Vindicated, Ehud Olmert may challenge Netanyahu

JERUSALEM — A court decision this week may have left Israeli Prime Minister Benjamin Netanyahu with a strong contender for leadership of the Likud Party.

Soon after the Tel Aviv District Court cleared Jerusalem Mayor Ehud Olmert of charges of campaign finance fraud, Israeli analysts were speculating that Olmert would begin his quest to replace Netanyahu as the Likud candidate for prime minister in the national elections scheduled for the year 2000.

Olmert, 51, has attempted to portray himself as a harder-line defender than Netanyahu of Israel's claim to Jerusalem.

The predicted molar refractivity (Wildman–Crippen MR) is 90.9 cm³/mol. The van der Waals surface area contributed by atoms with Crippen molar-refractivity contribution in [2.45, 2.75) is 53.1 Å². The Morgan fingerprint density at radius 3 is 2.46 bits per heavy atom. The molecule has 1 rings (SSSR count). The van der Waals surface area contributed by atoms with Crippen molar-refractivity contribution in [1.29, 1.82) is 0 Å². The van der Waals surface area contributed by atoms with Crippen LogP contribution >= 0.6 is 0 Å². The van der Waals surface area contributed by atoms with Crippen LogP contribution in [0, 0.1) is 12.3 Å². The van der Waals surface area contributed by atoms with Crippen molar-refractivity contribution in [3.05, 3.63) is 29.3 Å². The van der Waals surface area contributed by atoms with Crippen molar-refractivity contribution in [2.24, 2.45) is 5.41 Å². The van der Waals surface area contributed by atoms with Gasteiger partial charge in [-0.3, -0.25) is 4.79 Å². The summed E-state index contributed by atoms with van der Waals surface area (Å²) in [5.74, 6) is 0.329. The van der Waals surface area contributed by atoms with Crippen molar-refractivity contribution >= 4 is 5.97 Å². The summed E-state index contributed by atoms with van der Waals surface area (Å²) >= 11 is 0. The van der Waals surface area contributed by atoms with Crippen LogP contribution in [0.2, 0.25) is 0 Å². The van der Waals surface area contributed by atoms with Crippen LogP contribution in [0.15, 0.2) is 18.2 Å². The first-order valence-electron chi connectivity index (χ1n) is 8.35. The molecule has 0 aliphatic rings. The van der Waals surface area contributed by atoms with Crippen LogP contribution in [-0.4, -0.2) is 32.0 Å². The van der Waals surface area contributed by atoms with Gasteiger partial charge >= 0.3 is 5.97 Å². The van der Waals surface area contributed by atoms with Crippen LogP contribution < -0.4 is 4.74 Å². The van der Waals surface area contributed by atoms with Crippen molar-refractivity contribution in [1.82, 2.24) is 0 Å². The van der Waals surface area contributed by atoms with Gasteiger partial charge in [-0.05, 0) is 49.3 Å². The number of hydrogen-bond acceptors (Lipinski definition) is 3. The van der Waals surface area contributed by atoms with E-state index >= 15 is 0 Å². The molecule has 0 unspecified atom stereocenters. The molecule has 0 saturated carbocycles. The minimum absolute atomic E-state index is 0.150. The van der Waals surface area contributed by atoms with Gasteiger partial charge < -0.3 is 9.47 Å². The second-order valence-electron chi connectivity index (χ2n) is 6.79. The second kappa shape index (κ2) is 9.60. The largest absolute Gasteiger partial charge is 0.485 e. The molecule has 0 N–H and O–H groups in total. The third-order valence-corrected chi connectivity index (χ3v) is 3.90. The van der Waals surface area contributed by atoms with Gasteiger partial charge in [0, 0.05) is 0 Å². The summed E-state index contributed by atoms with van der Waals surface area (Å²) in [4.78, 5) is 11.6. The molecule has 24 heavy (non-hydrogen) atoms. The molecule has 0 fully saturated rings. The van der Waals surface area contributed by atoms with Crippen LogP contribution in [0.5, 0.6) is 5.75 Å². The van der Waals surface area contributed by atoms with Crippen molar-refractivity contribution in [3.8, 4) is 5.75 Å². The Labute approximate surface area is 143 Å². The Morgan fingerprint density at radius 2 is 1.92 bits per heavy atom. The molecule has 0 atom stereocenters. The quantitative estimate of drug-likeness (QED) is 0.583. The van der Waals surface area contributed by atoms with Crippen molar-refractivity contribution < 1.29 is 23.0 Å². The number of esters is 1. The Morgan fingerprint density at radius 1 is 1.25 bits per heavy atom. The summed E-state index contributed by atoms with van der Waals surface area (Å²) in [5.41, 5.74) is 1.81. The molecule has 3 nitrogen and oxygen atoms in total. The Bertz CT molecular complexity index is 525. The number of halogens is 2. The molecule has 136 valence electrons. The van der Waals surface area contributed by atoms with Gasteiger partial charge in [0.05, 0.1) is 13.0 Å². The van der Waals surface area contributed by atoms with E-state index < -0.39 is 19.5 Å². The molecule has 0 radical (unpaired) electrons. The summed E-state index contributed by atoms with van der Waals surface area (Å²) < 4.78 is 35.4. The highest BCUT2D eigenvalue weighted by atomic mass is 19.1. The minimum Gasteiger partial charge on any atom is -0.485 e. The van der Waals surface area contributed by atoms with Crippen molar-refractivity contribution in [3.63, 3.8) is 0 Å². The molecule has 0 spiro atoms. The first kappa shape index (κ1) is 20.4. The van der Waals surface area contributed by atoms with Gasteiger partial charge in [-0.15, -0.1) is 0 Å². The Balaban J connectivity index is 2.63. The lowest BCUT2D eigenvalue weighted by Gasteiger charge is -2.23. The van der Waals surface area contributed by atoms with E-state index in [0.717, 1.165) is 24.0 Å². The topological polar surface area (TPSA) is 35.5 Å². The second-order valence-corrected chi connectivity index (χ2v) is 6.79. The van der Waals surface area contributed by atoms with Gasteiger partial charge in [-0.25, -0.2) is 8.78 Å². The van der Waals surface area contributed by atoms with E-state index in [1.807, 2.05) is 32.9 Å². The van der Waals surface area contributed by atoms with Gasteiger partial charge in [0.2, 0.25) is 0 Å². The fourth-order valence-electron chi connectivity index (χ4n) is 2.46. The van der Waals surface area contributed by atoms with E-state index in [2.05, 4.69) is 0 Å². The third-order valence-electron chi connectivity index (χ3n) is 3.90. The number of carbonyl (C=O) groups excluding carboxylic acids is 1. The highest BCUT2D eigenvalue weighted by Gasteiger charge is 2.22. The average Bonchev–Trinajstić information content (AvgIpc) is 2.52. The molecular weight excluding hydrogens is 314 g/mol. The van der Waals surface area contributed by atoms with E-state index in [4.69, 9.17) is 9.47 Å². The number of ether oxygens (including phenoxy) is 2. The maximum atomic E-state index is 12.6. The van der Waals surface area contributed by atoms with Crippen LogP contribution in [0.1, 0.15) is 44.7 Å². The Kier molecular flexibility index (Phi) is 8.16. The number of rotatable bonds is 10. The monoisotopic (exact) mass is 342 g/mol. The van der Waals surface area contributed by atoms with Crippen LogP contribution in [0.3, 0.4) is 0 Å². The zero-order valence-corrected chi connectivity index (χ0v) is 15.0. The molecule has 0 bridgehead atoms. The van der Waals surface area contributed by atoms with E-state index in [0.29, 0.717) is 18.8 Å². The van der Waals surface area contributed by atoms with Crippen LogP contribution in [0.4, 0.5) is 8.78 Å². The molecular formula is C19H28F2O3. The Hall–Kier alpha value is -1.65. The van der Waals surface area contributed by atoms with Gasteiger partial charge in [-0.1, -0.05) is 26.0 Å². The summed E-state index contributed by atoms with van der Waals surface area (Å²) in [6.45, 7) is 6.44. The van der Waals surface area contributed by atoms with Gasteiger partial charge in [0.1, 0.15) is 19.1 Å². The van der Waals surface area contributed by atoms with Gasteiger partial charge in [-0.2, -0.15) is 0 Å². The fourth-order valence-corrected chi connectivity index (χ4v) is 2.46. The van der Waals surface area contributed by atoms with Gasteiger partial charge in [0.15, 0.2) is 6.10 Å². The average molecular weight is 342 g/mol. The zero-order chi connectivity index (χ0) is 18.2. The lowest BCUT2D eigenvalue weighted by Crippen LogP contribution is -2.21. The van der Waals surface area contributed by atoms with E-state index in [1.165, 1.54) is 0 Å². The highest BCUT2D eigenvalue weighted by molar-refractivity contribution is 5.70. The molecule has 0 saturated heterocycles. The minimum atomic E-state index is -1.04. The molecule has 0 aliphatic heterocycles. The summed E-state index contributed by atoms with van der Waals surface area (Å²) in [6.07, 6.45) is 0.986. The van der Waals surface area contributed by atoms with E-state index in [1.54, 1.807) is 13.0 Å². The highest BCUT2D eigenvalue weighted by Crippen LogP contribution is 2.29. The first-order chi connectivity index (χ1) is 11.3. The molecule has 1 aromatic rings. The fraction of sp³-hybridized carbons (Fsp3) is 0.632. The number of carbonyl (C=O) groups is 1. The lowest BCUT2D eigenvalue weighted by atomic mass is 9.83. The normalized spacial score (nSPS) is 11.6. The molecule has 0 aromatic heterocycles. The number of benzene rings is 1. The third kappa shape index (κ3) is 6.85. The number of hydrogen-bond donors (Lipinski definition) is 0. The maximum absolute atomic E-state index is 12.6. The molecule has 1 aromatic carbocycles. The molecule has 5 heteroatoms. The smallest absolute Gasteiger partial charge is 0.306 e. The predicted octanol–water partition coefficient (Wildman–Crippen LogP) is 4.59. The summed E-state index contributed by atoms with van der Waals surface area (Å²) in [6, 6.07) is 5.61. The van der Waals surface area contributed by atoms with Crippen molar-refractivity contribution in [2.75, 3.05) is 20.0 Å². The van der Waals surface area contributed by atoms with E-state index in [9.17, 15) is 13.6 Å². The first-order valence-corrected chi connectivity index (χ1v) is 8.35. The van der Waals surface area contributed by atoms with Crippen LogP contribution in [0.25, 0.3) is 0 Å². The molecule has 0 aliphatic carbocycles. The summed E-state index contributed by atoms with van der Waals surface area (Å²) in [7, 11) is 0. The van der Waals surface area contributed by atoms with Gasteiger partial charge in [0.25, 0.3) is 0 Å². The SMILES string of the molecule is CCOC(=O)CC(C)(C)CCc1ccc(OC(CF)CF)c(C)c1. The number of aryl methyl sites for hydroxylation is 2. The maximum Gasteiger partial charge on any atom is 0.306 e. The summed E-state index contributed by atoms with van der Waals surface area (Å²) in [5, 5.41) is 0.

A year ago, Olmert was on hand at the opening of a new entrance to an archaeological tunnel near the Western Wall. The move sparked three days of Palestinian rioting that left 15 Israelis and 61 Palestinians dead.

Olmert, who was elected Jerusalem's mayor in 1993, has also been a staunch defender of Israel's right to build a new Jewish neighborhood at Har Homa in southeastern Jerusalem.

The start of that construction in March led the Palestinian Authority to suspend all negotiations with Israel.

In Sunday's decision, the court found Olmert innocent of charges that he had engaged in financial irregularities in the 1988 election campaign, when Olmert was treasurer of the Likud Party.

Olmert said Sunday his only mistake was that he signed financial reports without double-checking them.